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Tinder will soon enable users to run background checks on their matches, helping you find any skeletons in the closet before getting anywhere near the bedroom.

Announced in a press release on Monday, Tinder’s parent company Match Group has partnered with non-profit background check platform Garbo to integrate the service into its U.S. app. While anyone can get a background check regardless of their gender or sexuality, the new feature is being introduced specifically with the protection of women and marginalized groups in mind.

“For far too long women and marginalized groups in all corners of the world have faced many barriers to resources and safety,” said Match Group head of safety and social advocacy Tracey Breeden. “We recognize corporations can play a key role in helping remove those barriers with technology and true collaboration rooted in action.”

To do a background check in Tinder, all you’ll need to do is look up your match using either their first and last name or their first name and phone number. It sounds like a pretty simple tool to help you make more informed dating decisions.

Not all elements of your date’s shady past will come up in these checks though, so you will still have to get to know your potential paramour. While Garbo reveals public records of abuse and violent crime, it leaves out more minor matters like parking fines. It also excludes arrests relating to drug possession, due to the disparate way marginalized people are policed on this issue.

The background checks won’t be free either, though pricing details haven’t yet been determined.

“We’re still working out the pricing structure, but ultimately we want to be sure that the background checks are at a price point where it’s accessible to users,” a Match Group spokesperson told Mashable.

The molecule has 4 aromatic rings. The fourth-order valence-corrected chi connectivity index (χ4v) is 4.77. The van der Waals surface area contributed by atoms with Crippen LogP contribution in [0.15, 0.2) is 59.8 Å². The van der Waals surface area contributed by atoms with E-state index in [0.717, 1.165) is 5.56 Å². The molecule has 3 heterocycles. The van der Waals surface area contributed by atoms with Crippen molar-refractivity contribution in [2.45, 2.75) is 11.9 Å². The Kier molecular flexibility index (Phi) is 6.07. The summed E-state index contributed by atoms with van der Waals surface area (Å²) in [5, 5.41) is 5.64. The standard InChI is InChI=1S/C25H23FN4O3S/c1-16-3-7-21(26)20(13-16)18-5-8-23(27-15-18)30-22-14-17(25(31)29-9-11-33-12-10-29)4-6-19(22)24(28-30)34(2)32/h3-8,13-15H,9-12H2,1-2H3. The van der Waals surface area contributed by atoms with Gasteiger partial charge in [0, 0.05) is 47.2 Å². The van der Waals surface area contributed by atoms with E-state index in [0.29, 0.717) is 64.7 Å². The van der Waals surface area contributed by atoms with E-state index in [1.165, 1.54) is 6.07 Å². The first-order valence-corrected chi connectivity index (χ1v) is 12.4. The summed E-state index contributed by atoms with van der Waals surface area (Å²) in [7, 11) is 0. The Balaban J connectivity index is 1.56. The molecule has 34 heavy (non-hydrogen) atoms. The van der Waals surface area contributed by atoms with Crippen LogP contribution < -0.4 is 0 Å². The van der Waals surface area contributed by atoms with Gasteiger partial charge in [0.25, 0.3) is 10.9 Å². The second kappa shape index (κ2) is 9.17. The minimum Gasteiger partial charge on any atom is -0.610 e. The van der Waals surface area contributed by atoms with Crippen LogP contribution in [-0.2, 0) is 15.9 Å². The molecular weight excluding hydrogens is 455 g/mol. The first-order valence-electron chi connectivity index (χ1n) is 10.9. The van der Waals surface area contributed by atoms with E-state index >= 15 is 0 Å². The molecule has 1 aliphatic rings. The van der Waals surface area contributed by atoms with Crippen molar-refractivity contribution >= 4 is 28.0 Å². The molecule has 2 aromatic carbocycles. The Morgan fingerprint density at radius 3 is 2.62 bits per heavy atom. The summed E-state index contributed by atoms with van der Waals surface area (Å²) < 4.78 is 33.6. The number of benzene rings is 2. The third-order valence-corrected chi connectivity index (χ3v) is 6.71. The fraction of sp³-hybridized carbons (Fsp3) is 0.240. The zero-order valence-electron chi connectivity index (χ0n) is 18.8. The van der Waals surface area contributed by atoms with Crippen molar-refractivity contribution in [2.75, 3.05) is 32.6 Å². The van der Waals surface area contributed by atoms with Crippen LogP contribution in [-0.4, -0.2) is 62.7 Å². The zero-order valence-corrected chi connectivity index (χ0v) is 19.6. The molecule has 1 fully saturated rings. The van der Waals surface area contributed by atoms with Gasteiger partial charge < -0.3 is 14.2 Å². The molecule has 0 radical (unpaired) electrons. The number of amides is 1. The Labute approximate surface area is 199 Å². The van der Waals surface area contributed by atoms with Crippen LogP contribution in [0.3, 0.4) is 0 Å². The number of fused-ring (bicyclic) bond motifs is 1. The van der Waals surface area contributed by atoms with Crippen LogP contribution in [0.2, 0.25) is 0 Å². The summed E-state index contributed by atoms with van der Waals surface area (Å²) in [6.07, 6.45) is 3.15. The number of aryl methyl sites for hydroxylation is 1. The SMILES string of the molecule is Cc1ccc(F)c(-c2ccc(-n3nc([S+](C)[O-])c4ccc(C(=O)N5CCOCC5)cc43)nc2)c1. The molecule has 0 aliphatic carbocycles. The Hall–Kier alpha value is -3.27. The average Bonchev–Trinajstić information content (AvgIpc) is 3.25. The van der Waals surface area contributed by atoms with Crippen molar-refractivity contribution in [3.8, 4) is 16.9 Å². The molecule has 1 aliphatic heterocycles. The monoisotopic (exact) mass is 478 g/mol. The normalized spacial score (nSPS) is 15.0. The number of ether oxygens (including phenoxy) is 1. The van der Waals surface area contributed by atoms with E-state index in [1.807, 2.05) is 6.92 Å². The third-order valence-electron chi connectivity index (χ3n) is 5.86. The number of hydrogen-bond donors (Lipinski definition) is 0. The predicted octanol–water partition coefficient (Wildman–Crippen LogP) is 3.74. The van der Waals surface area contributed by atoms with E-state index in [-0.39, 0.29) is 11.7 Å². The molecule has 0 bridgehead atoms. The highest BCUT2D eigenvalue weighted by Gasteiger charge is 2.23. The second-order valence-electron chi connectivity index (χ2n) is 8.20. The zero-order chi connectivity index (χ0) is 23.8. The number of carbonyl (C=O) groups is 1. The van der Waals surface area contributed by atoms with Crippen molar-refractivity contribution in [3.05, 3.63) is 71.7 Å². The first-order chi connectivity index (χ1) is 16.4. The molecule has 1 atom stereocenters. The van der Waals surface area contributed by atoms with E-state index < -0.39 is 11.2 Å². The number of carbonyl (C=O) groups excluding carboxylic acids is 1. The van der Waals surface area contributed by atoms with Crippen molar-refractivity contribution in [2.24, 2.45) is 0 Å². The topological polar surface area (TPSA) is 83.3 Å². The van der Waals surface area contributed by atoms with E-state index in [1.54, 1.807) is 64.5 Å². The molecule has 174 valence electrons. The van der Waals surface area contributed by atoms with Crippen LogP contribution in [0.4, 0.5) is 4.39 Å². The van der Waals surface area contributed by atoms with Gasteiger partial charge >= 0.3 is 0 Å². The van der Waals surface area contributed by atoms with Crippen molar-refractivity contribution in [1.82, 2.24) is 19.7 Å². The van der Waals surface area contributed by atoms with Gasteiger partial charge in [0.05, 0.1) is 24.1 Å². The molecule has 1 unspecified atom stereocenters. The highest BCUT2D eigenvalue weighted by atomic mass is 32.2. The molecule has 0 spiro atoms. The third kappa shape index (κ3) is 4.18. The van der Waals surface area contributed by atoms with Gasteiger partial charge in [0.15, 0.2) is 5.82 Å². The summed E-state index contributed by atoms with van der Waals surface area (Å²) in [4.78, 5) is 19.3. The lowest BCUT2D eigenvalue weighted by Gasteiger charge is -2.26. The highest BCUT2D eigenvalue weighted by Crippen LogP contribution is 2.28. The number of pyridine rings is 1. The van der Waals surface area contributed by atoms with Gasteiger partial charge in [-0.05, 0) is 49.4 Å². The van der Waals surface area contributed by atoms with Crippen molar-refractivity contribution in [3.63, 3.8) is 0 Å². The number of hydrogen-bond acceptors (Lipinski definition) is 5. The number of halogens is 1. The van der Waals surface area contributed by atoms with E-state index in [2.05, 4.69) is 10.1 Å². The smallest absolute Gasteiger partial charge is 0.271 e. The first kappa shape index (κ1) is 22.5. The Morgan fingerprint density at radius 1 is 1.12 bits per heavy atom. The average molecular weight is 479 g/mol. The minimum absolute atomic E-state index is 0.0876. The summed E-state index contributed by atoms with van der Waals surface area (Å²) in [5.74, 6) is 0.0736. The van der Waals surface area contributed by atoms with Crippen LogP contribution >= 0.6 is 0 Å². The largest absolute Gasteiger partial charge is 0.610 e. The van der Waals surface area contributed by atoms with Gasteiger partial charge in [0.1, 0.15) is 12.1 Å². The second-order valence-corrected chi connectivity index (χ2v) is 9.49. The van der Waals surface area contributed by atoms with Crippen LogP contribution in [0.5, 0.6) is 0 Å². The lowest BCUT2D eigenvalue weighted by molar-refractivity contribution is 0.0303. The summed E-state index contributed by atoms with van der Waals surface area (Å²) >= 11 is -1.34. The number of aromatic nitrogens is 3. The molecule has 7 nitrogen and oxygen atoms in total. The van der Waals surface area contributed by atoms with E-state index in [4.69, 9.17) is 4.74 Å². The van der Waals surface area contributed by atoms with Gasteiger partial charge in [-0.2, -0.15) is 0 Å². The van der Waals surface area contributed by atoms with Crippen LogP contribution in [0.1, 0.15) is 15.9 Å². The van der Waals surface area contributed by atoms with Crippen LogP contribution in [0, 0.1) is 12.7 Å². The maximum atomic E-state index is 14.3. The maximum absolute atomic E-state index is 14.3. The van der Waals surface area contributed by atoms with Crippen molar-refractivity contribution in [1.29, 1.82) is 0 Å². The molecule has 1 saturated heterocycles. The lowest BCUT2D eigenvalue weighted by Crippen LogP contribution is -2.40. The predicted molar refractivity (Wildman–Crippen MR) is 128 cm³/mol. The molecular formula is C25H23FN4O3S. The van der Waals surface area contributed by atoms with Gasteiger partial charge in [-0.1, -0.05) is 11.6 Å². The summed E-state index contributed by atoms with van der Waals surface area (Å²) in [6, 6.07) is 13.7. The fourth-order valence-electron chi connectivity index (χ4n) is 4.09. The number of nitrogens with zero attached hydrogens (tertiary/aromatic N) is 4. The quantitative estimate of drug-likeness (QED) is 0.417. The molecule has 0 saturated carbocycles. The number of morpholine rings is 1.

Tinder will be begin testing Garbo over the next few months, with full app implementation expected later this year. Match Group isn’t stopping there though, aiming to incorporate background checks into its other U.S. brands as well. The group currently owns several other popular online dating services, including PlentyOfFish, OkCupid, and Hinge.

Match Group also told Mashable that it has made a seven-figure financial contribution to Garbo, and will also be contributing time and resources to make it fully operational in their services.

“The MG funding will be used to hire employees across engineering, product, and leadership,” said the spokesperson. “We want to help make the platform not only available to our users, but to users of other tech platforms like rideshare, etc.”

“Before Garbo, abusers were able to hide behind expensive, hard-to-find public records and reports of their violence; now that’s much harder,” said Garbo’s founder and CEO Kathryn Kosmides.

Of course, Garbo can only work with the data available, and around 80 percent of sexual assaults are never reported. It’s also easy to circumvent these checks by using a fake name, which people are more likely to do if they’re hiding something or have sinister intentions.

“Inconsistent or false information means that a user will be unable to run a background check on that individual,” said the Match Group spokesperson.

Still, hopefully this new feature will help keep some women and marginalised people just a little bit safer.

WATCH: How to prevent cyberstalking

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ที่มา : Mashable

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